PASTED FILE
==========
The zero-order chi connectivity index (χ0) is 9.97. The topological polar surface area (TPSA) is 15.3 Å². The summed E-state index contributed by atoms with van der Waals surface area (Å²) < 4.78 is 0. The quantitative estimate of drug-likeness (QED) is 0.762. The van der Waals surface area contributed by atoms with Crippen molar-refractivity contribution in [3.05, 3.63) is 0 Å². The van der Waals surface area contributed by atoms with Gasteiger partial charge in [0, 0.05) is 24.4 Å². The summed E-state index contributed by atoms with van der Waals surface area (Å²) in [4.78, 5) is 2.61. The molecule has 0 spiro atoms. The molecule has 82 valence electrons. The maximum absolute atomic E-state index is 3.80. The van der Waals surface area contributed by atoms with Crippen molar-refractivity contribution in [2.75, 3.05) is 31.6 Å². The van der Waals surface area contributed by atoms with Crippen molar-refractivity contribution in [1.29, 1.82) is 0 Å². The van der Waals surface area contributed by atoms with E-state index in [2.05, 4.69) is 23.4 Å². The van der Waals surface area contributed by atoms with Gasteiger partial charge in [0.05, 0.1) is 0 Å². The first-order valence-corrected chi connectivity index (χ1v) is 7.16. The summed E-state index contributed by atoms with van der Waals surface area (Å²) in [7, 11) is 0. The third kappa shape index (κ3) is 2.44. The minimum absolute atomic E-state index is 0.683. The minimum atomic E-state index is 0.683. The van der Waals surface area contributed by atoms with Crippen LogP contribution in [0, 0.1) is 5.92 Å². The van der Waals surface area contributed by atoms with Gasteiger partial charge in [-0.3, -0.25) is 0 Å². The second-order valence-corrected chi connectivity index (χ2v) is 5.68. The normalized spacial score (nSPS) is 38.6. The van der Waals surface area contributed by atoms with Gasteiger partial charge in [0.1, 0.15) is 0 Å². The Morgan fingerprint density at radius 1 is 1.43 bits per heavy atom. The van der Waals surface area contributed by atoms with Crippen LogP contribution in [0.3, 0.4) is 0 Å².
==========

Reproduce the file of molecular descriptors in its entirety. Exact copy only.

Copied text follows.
The zero-order chi connectivity index (χ0) is 9.97. The topological polar surface area (TPSA) is 15.3 Å². The summed E-state index contributed by atoms with van der Waals surface area (Å²) < 4.78 is 0. The quantitative estimate of drug-likeness (QED) is 0.762. The van der Waals surface area contributed by atoms with Crippen molar-refractivity contribution in [3.05, 3.63) is 0 Å². The van der Waals surface area contributed by atoms with Gasteiger partial charge in [0, 0.05) is 24.4 Å². The summed E-state index contributed by atoms with van der Waals surface area (Å²) in [4.78, 5) is 2.61. The molecule has 0 spiro atoms. The molecule has 82 valence electrons. The maximum absolute atomic E-state index is 3.80. The van der Waals surface area contributed by atoms with Crippen molar-refractivity contribution in [2.75, 3.05) is 31.6 Å². The van der Waals surface area contributed by atoms with Crippen molar-refractivity contribution in [1.29, 1.82) is 0 Å². The van der Waals surface area contributed by atoms with E-state index in [2.05, 4.69) is 23.4 Å². The van der Waals surface area contributed by atoms with Gasteiger partial charge in [0.05, 0.1) is 0 Å². The first-order valence-corrected chi connectivity index (χ1v) is 7.16. The summed E-state index contributed by atoms with van der Waals surface area (Å²) in [7, 11) is 0. The third kappa shape index (κ3) is 2.44. The minimum absolute atomic E-state index is 0.683. The minimum atomic E-state index is 0.683. The van der Waals surface area contributed by atoms with Crippen LogP contribution in [0, 0.1) is 5.92 Å². The van der Waals surface area contributed by atoms with Gasteiger partial charge in [-0.3, -0.25) is 0 Å². The second-order valence-corrected chi connectivity index (χ2v) is 5.68. The normalized spacial score (nSPS) is 38.6. The van der Waals surface area contributed by atoms with Gasteiger partial charge in [0.1, 0.15) is 0 Å². The Morgan fingerprint density at radius 1 is 1.43 bits per heavy atom. The van der Waals surface area contributed by atoms with Crippen LogP contribution in [0.3, 0.4) is 0 Å².